GARDNER – When Jim, Buddy and Joe Rome went into the furniture sales business in 1945, they could pick and choose from many high-end furniture manufacturers operating in the city and surrounding communities.
Even when the family started the Factory Coop on Logan Street in 1983, many local businesses were still making chairs, tables, hutches and many other furniture products.
It is a different world for Arthur and Bruce Rome, the current members of the Rome family in the furniture business. Today there is only one major furniture maker in the city, and only a handful of furniture outlets in Greater Gardner. The high-end furniture the family sells through the Factory Coop, and their flagship outlet store, Rome Furniture, is now mostly sourced nationally and internationally.
In two months there will also be one less furniture outlet in the city. The Romes have announced that they will be closing the Factory Coop, consolidating their business into the Rome Furniture store nearby on Main Street. The decision was made to better position the company for the future, ending an experiment that became a 33-year success story for the company.
In November, the store will close and the family expects to sell the building, but Arthur Rome, president of Rome Furniture, said the family’s tradition started 71 years ago will continue in the four-story Rome Furniture store at 562 Main St. The store, which like the Factory Coop has 50,000 square feet of floor space in what was once the C.H. Hartshorn Co. furniture factory, has been operated by the family along with the Factory Coop since 1998. During the transition, the Factory Coop will hold a closeout sale, offering its floor models at heavily discounted prices.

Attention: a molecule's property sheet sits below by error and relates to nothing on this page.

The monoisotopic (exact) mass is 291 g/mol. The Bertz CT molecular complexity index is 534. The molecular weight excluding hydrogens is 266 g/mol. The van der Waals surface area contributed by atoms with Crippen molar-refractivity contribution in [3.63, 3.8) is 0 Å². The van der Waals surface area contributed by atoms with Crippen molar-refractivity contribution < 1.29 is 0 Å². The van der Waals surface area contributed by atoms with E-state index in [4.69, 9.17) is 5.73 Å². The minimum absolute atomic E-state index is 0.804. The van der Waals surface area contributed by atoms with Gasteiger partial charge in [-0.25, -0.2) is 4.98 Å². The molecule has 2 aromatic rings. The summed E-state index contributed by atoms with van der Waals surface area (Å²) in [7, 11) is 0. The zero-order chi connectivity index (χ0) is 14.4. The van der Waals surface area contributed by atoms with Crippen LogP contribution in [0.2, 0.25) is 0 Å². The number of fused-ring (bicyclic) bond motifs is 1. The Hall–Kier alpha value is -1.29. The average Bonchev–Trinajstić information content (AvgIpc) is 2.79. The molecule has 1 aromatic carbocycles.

Bruce Rome said already some of the more popular furniture lines sold in the Factory Coop, including Amish furniture made in the Midwest, are being offered for sale at Rome Furniture.
The Factory Coop started off as an experiment. In 1983, Rome Furniture was in a small store downtown, catering mainly to local customers. The company, which started as an appliance business, gradually went also into furniture sales. Learning that the Kelly Bros. factory building at 45 Logan St. was up for sale, Joseph Rome, Bruce Rome’s father, purchased the building. After a trial run in the fall of 1982 proved successful, the family completed renovations and opened the store the following year. The 127-year-old building, where Reed baby carriages and later living room furniture were once made, is still solid. The large beams you can see as you walk through the showroom show no sag and add charm to what is now a modern sales business.
The company hoped that the new store would attract customers from outside Greater Gardner looking for good-quality furniture. The plan proved successful and the location helped Gardner become a destination for furniture buyers from throughout Massachusetts and other New England states.
“We used to sell a tremendous amount of local furniture here,” Arthur Rome said.